Pet food shortage offers opportunity, say vets
Pet owners may have noticed gaps on supermarket shelves in place of their preferred pet food brands in past weeks.
However, a Wairarapa veterinary surgeon says this is no cause for alarm and could present an opportunity for pet owners to re-educate themselves on what a healthy diet looks like for their pet.
Pak’n Save Masterton owner Andrew Summerville said pet food brands had been affected by global supply chain issues.
“My understanding is that it’s stuck in container ships, or not even getting to the container ship,” Summerville said.
The most affected customer brands had been Purina and Whiskas.
Purina, a subsidiary of Nestle, had a message to pet owners on its New Zealand website:
“We apologise for any difficulty you may have been experiencing getting your hands on your pet’s favourite foods in the past couple of weeks. Unfortunately, like many companies, we are experiencing significant delays due to global supply challenges, leading to temporary out of stocks.”
Whiskas, a Mars brand, had a similar message:
“We’re working really hard to get our usual stock levels back on shelf as soon as we can. In the meantime, we’re sorry for any inconvenience this might cause you – and your fur babies!”
Pet store Animates Masterton had been similarly impacted by supply issues, although some specialty items such as Purina Pro Plan had been less affected.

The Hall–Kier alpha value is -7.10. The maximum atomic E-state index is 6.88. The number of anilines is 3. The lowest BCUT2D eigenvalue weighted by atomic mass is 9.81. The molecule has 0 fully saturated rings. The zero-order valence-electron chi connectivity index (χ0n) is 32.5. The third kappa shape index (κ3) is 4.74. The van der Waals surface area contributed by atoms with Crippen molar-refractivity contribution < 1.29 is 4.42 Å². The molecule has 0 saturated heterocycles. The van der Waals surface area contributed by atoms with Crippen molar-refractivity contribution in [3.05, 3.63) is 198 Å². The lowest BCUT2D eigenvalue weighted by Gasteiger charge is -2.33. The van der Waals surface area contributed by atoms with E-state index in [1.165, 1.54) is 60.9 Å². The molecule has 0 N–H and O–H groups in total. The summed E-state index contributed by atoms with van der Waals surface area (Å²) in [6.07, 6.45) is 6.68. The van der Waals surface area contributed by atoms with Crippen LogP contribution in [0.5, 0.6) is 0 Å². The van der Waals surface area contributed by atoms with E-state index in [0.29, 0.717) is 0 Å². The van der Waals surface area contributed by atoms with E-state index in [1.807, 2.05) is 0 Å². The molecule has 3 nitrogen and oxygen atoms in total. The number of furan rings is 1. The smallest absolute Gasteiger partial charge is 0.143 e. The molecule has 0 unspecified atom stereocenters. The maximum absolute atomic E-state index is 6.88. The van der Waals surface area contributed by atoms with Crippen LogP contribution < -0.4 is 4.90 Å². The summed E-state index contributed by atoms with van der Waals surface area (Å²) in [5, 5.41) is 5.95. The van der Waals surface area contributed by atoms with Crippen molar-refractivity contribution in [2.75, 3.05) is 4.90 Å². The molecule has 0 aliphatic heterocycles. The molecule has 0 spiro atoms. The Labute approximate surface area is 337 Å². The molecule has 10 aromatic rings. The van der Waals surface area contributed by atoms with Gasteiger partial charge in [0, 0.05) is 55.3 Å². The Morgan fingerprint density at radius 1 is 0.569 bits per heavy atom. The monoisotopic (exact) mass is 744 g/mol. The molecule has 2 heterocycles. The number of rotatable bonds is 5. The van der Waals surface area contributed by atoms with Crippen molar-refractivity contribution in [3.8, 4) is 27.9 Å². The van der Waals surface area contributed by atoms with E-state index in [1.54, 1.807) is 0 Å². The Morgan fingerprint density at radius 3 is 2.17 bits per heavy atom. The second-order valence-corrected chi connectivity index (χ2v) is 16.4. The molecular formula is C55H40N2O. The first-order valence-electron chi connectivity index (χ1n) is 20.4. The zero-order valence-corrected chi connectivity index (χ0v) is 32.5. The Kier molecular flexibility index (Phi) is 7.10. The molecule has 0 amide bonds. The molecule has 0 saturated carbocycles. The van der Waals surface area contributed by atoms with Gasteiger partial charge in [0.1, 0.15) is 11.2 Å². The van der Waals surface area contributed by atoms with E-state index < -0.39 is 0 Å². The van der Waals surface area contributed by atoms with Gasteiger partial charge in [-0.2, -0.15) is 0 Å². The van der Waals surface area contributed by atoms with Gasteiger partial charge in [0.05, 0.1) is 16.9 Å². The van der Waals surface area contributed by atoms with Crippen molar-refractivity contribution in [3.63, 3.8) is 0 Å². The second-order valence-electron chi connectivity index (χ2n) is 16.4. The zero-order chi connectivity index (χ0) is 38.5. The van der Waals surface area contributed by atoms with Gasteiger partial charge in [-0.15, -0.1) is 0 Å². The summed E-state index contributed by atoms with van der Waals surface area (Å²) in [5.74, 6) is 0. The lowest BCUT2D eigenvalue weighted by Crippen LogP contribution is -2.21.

“We all get slowly drip-fed bits and pieces,” assistant manager Viv Te Tau said.
“We’ve got a lot more stock on hand now but there’s still a lot of things like fish supplies that come from America that is out of stock. It is what it is, unfortunately.”
Kitten and puppy food had been among the hardest-hit products.
“There just seems to be lots of new puppies in the area at the moment,” Te Tau said.
“Customers get a little bit sick of hearing the covid story because in their mind, covid doesn’t exist anymore. Well, it very much still does.”
However, a veterinary surgeon said the shortages offered pet owners a chance to modify their pet’s diet.
Vetcare director and veterinary surgeon Dr Heidi Ward-McGrath said depending on what a pet was eating, vets should be able to suggest healthy alternatives.
“Diversity is actually a good thing,” Ward-McGrath said. “You can take a problem and actually turn it into an opportunity to boost your pet’s immune system.”
Ward-McGrath said modifying the proteins in a pet’s diet could stop the pet from developing protein sensitivity.
“Changing proteins particularly away from red meat protein towards white meat protein – chicken, fish, possum, and rabbit – is a great thing. There’s no shortage in the New Zealand market of our homegrown meat. So, anything that wiggles and squeaks is still good to go.”
Ward-McGrath recommended changing a pet’s diet gradually over three to five days to give a pet’s microbiome the chance to adapt. Introducing natural antioxidants like blueberries, for example, could improve a pet’s gut health.
“It’s really a paradigm shift about getting people to understand – don’t worry if your standard kibble food is out of stock. It might be the best thing that has ever happened to your pet’s health.”